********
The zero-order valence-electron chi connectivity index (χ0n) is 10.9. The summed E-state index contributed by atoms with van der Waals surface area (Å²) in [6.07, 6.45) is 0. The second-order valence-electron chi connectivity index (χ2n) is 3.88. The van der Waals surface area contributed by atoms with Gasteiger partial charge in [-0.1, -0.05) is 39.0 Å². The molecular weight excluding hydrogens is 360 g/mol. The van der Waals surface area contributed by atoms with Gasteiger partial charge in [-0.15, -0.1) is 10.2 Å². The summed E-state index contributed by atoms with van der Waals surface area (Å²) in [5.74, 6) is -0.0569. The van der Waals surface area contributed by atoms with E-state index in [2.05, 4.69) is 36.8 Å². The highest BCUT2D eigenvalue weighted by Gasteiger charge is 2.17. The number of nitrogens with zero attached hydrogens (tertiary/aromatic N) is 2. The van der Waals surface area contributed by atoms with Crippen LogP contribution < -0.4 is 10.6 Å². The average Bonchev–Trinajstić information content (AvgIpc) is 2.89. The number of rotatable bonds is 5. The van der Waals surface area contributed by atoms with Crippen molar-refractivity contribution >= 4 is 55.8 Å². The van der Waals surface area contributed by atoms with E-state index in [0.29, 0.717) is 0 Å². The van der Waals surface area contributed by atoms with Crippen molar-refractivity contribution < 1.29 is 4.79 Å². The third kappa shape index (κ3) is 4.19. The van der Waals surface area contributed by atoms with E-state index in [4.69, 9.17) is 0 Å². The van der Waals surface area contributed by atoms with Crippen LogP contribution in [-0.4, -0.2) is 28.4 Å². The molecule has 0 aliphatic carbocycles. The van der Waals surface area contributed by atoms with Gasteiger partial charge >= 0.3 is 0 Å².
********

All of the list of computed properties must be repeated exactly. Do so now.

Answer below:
The zero-order valence-electron chi connectivity index (χ0n) is 10.9. The summed E-state index contributed by atoms with van der Waals surface area (Å²) in [6.07, 6.45) is 0. The second-order valence-electron chi connectivity index (χ2n) is 3.88. The van der Waals surface area contributed by atoms with Gasteiger partial charge in [-0.1, -0.05) is 39.0 Å². The molecular weight excluding hydrogens is 360 g/mol. The van der Waals surface area contributed by atoms with Gasteiger partial charge in [-0.15, -0.1) is 10.2 Å². The summed E-state index contributed by atoms with van der Waals surface area (Å²) in [5.74, 6) is -0.0569. The van der Waals surface area contributed by atoms with E-state index in [2.05, 4.69) is 36.8 Å². The highest BCUT2D eigenvalue weighted by Gasteiger charge is 2.17. The number of nitrogens with zero attached hydrogens (tertiary/aromatic N) is 2. The van der Waals surface area contributed by atoms with Crippen LogP contribution < -0.4 is 10.6 Å². The average Bonchev–Trinajstić information content (AvgIpc) is 2.89. The number of rotatable bonds is 5. The van der Waals surface area contributed by atoms with Crippen molar-refractivity contribution >= 4 is 55.8 Å². The van der Waals surface area contributed by atoms with E-state index in [0.29, 0.717) is 0 Å². The van der Waals surface area contributed by atoms with Crippen molar-refractivity contribution < 1.29 is 4.79 Å². The third kappa shape index (κ3) is 4.19. The van der Waals surface area contributed by atoms with E-state index in [4.69, 9.17) is 0 Å². The van der Waals surface area contributed by atoms with Crippen LogP contribution in [-0.4, -0.2) is 28.4 Å². The molecule has 0 aliphatic carbocycles. The van der Waals surface area contributed by atoms with Gasteiger partial charge >= 0.3 is 0 Å².